The discontinuity layer is explained mainly as a result of heating of the surface water due to the absorption of radiation from the sun and forced mixing due to wind. The water comes from higher latitudes and has originally a relatively low temperature. As the heating and mixing penetrates to greater and greater depths, the differences in density between the warm surface waters and the colder subsurface strata are concentrated in a thinner and thinner layer within which the stratification becomes more and more stable. When the stratification has become so stable that the layer takes the character of a discontinuity surface, further mixing is inhibited because the eddy conductivity is greatly reduced by the exceedingly great stability (p. 476) and the amounts of heat which are conducted downwards become so small that they are carried away by weak currents. Additional absorption of solar energy is used mainly for evaporation, and the final temperature which is attained will depend upon the rate of evaporation and is therefore determined by the interaction between the atmosphere and the ocean.

The Currents of the Equatorial Region of the Atlantic Ocean. In a given locality the thickness of the upper warm layer depends not only upon the intensity of mixing but also upon the character of the circulation in the top layers, because in the presence of currents the discontinuity surface cannot remain horizontal but must slope (p. 444). On the basis of the Meteor data and all other observations available from

the tropical parts of the Atlantic Ocean, Defant (1936b) has been able to construct a chart showing the topography of the discontinuity surface between latitudes 25°N and 25°S. Figure 171A is based on this chart. In the presence of a sloping discontinuity surface the flow of the water above that surface, relative to the underlying water masses, must, in the Northern Hemisphere, be in such direction that the surface rises to the left of an observer looking in the direction of flow, and in the Southern Hemisphere such that the surface rises to the right. On the basis of these rules, arrows have been entered showing the direction of flow which, in general, agrees well with the observed average surface currents in the tropical regions of the Atlantic. This picture shows the gyral in the South Atlantic Ocean which has already been discussed and demonstrates the complicated character of the currents near the Equator where a countercurrent towards the east, the Equatorial Countercurrent, is imbedded between the equatorial currents of the two hemispheres.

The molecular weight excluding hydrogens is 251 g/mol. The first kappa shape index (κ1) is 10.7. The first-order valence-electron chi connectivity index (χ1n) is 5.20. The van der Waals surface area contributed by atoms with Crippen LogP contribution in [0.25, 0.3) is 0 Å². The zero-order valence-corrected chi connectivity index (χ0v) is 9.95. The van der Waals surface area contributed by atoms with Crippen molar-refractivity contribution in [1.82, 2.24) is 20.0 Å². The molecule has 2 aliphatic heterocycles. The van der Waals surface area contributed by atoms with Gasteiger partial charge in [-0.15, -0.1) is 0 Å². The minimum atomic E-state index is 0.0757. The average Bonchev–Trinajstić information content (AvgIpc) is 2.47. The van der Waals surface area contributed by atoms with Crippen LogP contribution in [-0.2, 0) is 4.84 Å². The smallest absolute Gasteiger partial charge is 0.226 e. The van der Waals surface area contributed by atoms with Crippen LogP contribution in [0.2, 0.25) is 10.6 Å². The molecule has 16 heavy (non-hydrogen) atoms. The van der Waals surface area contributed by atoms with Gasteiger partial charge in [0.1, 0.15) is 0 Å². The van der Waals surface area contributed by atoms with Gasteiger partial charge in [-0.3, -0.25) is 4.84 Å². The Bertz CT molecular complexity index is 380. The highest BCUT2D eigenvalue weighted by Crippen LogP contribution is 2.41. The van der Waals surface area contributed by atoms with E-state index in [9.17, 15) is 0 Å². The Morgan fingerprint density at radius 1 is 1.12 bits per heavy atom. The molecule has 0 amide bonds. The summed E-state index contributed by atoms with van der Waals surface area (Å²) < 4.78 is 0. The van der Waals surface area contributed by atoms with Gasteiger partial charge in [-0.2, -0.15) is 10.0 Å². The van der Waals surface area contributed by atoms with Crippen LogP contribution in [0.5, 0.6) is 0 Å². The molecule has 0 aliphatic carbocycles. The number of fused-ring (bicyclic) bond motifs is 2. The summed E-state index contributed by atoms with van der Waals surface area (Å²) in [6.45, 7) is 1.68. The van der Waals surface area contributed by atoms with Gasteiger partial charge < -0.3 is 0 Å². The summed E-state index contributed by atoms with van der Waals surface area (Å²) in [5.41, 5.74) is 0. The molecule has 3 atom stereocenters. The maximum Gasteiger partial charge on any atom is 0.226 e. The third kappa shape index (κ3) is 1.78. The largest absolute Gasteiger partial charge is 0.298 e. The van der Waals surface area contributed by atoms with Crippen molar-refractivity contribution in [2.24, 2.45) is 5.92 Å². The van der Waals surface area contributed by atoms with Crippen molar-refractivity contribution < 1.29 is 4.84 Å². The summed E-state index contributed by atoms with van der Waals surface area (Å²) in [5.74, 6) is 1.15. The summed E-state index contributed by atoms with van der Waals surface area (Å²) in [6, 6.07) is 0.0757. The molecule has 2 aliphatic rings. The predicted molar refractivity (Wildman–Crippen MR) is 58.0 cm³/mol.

(A) Topography of the discontinuity surface in the Equatorial region of the Atlantic, shown by depth contours in meters, and corresponding currents. (B) Salinity in the layer of maximum salinity below the discontinuity layer and assumed currents. Regions without salinity maximum shaded. (Both representations after Defant.)